DES MOINES, Iowa (AP) — An Iowa judge should allow a law passed in 2018 that bans most abortions to take effect, three years after the measure was ruled unconstitutional, argued Friday attorneys for Governor Kim Reynolds.
Chris Schandevel, attorney for the Republican governor, said Judge Celene Gogerty should overturn a 2019 permanent injunction that prevented Iowa from enforcing a law that would block abortions once heart activity is detected. This is usually around six weeks pregnant and before many women know they are pregnant.
Schandevel said the injunction was based entirely on a 2018 Iowa Supreme Court ruling that guaranteed the right to abortion under the Iowa Constitution and on cases decided by the state Supreme Court. States in 1992 and 1973 which established the right to abortion on a national scale.
All three cases were overturned this year by more conservative courts, and given that, Reynolds’ lawyers argued the judge should overturn the injunction and let the 2018 law go into effect.
“It would be unfair to prevent the people of Iowa from having their voices heard through a validly enacted law enacted as recently as 2018,” he said.
Rita Bettis Austen, an attorney for the American Civil Liberties Union of Iowa, countered that there was no precedent or legal support in Iowa for a judge to overturn a final judgment rendered three years ago. year,
“This case is closed,” said Bettis Austen, who represents Planned Parenthood, the state’s main abortion provider, which has challenged the law in court. “Iowa Civil Procedure Rules clearly govern this type of motion.”
She said the rules only allow a court to overturn a final judgment within one year and do not allow such overturning for a change in law.
The judge said she would make a decision soon.
The case should at least in the short term decide whether most abortions remain legal in Iowa. Reynolds, who is seeking a second term as governor, opted for the court strategy instead of trying to pass a law banning abortions amid the midterm elections.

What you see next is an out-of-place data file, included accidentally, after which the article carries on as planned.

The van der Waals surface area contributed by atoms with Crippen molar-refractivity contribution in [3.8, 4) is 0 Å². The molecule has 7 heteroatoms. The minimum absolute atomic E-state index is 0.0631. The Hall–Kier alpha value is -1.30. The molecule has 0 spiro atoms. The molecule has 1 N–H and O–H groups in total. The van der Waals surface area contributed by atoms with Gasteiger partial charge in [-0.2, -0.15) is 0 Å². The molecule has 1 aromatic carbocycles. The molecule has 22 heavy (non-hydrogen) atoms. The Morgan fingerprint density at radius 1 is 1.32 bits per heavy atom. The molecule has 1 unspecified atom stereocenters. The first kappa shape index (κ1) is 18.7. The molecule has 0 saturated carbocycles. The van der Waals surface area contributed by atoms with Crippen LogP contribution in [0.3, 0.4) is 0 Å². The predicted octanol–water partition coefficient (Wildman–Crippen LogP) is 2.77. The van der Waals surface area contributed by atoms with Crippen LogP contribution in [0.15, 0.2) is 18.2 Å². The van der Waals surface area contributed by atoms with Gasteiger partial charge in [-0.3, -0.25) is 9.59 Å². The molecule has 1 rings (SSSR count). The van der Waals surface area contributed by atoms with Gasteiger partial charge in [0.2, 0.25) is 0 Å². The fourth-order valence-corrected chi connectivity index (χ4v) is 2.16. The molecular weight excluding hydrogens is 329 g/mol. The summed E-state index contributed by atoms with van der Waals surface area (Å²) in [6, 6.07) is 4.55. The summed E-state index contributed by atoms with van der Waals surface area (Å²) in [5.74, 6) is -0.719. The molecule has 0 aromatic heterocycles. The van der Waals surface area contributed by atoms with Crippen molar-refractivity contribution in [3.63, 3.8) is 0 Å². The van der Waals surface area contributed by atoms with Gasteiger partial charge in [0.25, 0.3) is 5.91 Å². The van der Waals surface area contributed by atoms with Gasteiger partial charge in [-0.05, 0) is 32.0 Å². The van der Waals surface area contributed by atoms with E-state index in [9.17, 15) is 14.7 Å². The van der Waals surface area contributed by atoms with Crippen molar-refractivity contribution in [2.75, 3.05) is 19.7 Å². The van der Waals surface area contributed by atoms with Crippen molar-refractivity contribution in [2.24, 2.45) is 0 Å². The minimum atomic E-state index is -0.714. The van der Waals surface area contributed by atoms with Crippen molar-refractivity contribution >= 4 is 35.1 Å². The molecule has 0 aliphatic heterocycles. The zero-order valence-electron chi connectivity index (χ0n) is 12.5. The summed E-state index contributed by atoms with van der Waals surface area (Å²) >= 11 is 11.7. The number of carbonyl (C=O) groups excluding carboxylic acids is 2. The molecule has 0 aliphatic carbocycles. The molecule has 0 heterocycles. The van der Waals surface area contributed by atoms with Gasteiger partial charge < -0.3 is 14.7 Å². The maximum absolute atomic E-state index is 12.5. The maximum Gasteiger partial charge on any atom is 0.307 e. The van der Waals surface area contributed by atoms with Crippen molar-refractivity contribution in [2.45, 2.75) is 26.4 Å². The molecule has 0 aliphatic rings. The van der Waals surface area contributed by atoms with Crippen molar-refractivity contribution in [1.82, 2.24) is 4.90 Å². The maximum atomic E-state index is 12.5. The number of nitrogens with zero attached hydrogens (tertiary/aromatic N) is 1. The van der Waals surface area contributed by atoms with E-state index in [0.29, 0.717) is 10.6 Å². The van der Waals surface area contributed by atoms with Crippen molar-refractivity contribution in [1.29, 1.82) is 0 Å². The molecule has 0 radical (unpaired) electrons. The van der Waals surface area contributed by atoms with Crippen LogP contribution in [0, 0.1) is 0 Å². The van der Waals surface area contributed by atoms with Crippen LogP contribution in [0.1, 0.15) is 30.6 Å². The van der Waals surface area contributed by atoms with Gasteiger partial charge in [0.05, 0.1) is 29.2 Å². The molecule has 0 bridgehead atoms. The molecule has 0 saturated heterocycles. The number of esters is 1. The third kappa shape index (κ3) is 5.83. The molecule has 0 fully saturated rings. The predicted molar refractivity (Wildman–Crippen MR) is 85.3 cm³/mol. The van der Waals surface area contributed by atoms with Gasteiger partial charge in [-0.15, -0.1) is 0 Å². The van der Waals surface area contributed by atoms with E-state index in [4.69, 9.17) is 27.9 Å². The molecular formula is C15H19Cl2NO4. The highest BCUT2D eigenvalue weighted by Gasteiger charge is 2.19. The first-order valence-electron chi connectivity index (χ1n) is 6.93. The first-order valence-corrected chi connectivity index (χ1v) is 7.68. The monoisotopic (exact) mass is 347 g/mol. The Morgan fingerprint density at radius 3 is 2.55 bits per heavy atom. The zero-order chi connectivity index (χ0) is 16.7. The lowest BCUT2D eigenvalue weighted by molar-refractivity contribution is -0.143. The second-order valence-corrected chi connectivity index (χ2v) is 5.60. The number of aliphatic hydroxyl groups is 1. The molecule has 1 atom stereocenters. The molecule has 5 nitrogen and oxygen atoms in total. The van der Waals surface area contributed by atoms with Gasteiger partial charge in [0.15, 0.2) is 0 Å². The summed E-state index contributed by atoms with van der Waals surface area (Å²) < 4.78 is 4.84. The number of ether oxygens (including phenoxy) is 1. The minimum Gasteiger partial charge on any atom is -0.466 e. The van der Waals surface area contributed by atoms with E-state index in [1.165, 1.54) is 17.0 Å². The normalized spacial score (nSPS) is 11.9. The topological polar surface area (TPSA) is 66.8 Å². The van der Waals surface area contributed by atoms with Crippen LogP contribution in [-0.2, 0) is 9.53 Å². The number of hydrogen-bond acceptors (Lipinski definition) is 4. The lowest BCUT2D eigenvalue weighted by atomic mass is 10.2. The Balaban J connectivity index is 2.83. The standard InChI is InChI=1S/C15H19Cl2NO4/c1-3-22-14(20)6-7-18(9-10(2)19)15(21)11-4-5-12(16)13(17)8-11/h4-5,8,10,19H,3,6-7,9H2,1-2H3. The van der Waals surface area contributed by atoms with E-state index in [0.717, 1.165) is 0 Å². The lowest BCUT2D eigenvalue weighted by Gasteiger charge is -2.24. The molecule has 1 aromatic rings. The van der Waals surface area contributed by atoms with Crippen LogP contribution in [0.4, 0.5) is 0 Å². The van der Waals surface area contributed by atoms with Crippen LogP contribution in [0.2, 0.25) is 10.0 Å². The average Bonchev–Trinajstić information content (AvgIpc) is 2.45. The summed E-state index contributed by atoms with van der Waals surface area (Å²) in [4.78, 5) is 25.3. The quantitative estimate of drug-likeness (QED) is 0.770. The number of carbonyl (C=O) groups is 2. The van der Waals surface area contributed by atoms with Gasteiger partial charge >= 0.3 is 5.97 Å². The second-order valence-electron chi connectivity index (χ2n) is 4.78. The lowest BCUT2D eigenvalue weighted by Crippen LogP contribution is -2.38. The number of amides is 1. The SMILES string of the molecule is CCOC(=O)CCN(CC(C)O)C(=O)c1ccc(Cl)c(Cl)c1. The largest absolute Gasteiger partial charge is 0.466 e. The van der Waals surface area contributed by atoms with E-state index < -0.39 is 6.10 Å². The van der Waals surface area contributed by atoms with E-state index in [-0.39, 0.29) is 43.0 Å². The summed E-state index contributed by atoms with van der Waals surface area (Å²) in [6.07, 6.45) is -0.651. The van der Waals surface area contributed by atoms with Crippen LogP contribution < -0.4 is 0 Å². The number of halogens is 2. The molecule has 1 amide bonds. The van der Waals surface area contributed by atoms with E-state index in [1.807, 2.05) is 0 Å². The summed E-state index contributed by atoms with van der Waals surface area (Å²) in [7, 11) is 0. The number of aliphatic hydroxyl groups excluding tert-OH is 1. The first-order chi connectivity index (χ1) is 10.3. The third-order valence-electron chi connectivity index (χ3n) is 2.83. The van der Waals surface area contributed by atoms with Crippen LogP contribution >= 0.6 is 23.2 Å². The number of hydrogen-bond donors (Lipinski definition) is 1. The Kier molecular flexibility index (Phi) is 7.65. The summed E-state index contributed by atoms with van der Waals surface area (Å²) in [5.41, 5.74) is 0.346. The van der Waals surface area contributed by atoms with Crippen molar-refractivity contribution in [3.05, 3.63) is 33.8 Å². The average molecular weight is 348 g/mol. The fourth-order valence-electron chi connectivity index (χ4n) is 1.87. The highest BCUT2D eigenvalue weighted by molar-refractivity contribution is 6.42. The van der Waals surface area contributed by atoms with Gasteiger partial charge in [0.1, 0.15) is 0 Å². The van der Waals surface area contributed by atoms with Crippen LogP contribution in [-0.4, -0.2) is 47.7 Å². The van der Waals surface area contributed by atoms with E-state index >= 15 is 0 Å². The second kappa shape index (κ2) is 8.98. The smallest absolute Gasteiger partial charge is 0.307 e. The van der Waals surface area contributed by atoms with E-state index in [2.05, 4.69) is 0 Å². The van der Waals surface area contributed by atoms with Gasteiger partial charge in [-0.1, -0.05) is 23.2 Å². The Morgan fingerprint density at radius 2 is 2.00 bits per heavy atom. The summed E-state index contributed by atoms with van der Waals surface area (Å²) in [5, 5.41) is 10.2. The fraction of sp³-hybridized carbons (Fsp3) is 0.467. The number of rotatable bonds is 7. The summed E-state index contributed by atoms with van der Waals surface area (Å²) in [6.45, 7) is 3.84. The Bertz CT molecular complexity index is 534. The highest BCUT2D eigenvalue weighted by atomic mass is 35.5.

A Des Moines Register/Mediacom Iowa poll released earlier this month showed that 61% of Iowans think abortion should be legal in most or all cases. The poll had a margin of error of plus or minus 3.5 percentage points.
During the hearing, Schandevel said courts have inherent authority over their own injunctions and can overrule them regardless of how long it takes.
Lawyers for both sides also questioned whether the law remains constitutional in Iowa’s current legal status.
The Iowa Supreme Court, in its June ruling overturning the state’s constitutional right to abortion granted four years ago, did not decide what level of scrutiny judges should use to assess new abortion bans. Instead, the court left this issue for further consideration.
Since the 2018 ruling granting Iowans the constitutional right to abortion, Iowa courts have held abortion restrictions to the highest level of strict scrutiny, requiring laws to be narrowly tailored to meet a compelling governmental interest.
With this constitutional right struck down, Bettis Austen argued that the level of undue scrutiny remains in Iowa until the courts change it. She noted that the Iowa Supreme Court had previously ruled that abortion bans in early pregnancy, including six-week bans, could not survive the excessive demand test.
Schandevel said it was appropriate for the judge to reject the excessive demand test and instead analyze the law using a rational foundations review. It is the lowest level of judicial review that allows most laws to survive legal challenges.
Under this test, legislators need only demonstrate that they have a legitimate state interest in enacting a law and that there is a rational connection between the law and its purposes. Many courts have upheld abortion restrictions under the rational basis test.
The abortion law approved by lawmakers and signed by Reynolds requires providers to perform tests to detect a fetal ‘heartbeat’ – which usually occurs about six weeks after a woman’s last menstrual period – except medical emergencies, rape and incest. Embryos don’t have a heart at this stage of gestation, so an ultrasound actually measures electrical impulses, not an actual heartbeat, providers say.
Any decision made by Gogerty is subject to appeal.
Twelve states currently prohibit abortion at conception. Georgia is currently enforcing a six-week ban similar to what Iowa would have if authorized by the courts. Kentucky, Louisiana, North Dakota and Oklahoma have six-week bans barred from enforcement by court orders. In Wisconsin, clinics have stopped offering abortions although there is a dispute over whether a ban is in effect.
David Pitt, l’Associated Press